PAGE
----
Israel-Hamas war: Has Antony Blinken's visit to the Middle East made a humanitarian pause in Gaza more likely?
The question came as his Secretary of State, Antony Blinken, was on a tour of the Middle East. Mr Blinken met with leaders in the region in the hope of forging ties and brokering better relations with Israel as it continues its retaliatory attacks on the territory in its war against Hamas.
While Mr Biden’s reaction may have appeared positive, Mr Blinken does not appear to have been able to encourage the Israeli government to come to any kind of movement towards calls made by the Arab League, which has warned it regards Israel’s actions as war crimes – and has urged an immediate ceasefire.
However, Israel has insisted it will not consider a pause of any kind until progress is made on hostages. A small number of hostages have been released, including 85-year-old Yocheved Lifschitz, who was returned to Israel alongside 79-year-old Nurit Cooper, with the pair freed at the end of last month. However, more than 200 people are still believed to be held captive in Gaza after being taken from Israel on October 7.
The government, led by Benjamin Netanyahu, has been blinkered in its reaction to the Hamas attacks, launching an unprecedented bombardment campaign and siege on Gaza in a bid to stamp out militants. However, while foreign governments initially stood strongly by Israel – with the US one of its long-term, most staunch allies – more are now beginning to suggest to Mr Netanyahu that he should implement, if not a ceasefire, a humanitarian pause to allow aid to reach those in Gaza.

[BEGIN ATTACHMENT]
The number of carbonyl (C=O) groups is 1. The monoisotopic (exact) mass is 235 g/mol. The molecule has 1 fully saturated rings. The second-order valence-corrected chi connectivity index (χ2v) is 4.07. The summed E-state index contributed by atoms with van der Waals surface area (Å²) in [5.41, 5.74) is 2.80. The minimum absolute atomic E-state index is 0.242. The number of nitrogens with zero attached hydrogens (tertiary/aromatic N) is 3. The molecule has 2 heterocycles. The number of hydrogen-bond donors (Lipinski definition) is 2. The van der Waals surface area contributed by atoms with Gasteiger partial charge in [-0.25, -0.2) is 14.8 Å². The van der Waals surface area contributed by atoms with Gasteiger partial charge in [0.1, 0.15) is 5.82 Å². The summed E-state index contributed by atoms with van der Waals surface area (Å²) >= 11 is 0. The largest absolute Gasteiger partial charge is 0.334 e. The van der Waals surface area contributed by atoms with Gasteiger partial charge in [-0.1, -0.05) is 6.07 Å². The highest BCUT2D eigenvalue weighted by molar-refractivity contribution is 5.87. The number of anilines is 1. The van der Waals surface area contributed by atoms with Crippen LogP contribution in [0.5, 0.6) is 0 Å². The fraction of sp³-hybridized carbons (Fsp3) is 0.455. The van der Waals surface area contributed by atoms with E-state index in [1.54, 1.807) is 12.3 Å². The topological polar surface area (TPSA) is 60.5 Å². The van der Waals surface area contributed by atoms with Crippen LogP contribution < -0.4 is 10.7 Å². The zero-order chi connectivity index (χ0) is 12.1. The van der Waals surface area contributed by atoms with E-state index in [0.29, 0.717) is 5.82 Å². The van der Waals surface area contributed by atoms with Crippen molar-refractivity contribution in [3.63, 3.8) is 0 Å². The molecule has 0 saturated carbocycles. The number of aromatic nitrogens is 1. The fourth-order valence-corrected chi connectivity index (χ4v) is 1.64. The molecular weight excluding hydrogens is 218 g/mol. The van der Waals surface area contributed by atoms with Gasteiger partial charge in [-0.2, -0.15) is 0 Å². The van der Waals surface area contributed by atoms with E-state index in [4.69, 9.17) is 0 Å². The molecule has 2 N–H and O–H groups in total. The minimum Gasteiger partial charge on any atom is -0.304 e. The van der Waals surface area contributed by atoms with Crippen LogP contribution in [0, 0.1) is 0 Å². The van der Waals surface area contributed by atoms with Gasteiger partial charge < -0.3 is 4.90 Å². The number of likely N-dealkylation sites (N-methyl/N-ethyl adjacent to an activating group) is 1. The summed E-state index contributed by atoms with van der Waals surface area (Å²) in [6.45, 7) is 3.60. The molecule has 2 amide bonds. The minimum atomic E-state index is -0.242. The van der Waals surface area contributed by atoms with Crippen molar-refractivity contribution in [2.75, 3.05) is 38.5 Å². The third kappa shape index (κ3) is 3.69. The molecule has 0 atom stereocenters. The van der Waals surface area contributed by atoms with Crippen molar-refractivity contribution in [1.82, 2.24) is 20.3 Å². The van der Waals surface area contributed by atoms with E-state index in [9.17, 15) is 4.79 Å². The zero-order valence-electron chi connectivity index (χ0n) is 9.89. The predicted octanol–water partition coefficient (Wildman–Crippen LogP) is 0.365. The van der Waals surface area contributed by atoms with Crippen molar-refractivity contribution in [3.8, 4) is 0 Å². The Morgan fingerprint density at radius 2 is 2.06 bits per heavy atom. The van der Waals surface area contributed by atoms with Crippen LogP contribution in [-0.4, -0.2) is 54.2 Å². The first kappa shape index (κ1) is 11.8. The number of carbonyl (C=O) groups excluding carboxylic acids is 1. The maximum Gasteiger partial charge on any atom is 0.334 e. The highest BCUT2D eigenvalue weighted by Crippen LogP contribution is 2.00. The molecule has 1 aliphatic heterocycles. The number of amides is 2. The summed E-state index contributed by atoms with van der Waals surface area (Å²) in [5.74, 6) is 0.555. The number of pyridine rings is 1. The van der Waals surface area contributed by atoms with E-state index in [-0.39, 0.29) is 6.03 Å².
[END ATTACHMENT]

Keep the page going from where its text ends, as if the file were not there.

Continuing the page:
The strip has seen more than 10,000 deaths since Israel began its campaign. Aid organisations have warned of a humanitarian disaster as the population struggles to survive on almost no food – and only dirty water sources.
United Nations agency UNWRA has said hospitals have been forced to close, while more than 1.4 million people – out of a population of 2.2m – have been displaced from their homes.
Mr Blinken met with Palestinian Authority president Mahmoud Abbas, as well as prime minister Mohammed Shia' Al Sudani in Iraq. Both meetings were shrouded in secrecy.
However, he also held a press conference with Jordanian foreign minister Ayman Safadi and Egyptian foreign minister Sameh Shoukry in a show of cordiality aimed as much as a warning shot at Iran as anything else, following a spate of attacks on US troops in the region.
As Mr Blinken left Turkey, which has just severed diplomatic ties with Israel, CIA director William J Burns also arrived in the Middle East. The visit, US sources have said, is to hold discussions about the situation in Gaza, hostage negotiations and containing the conflict to stop it spreading further into the region – along similar lines as Mr Blinken. Arriving in Israel, he will also give security advice to Mr Netanyahu’s government.
It will be hoped his experience in the region – he was ambassador to Jordan – will afford him better luck than Mr Blinken.
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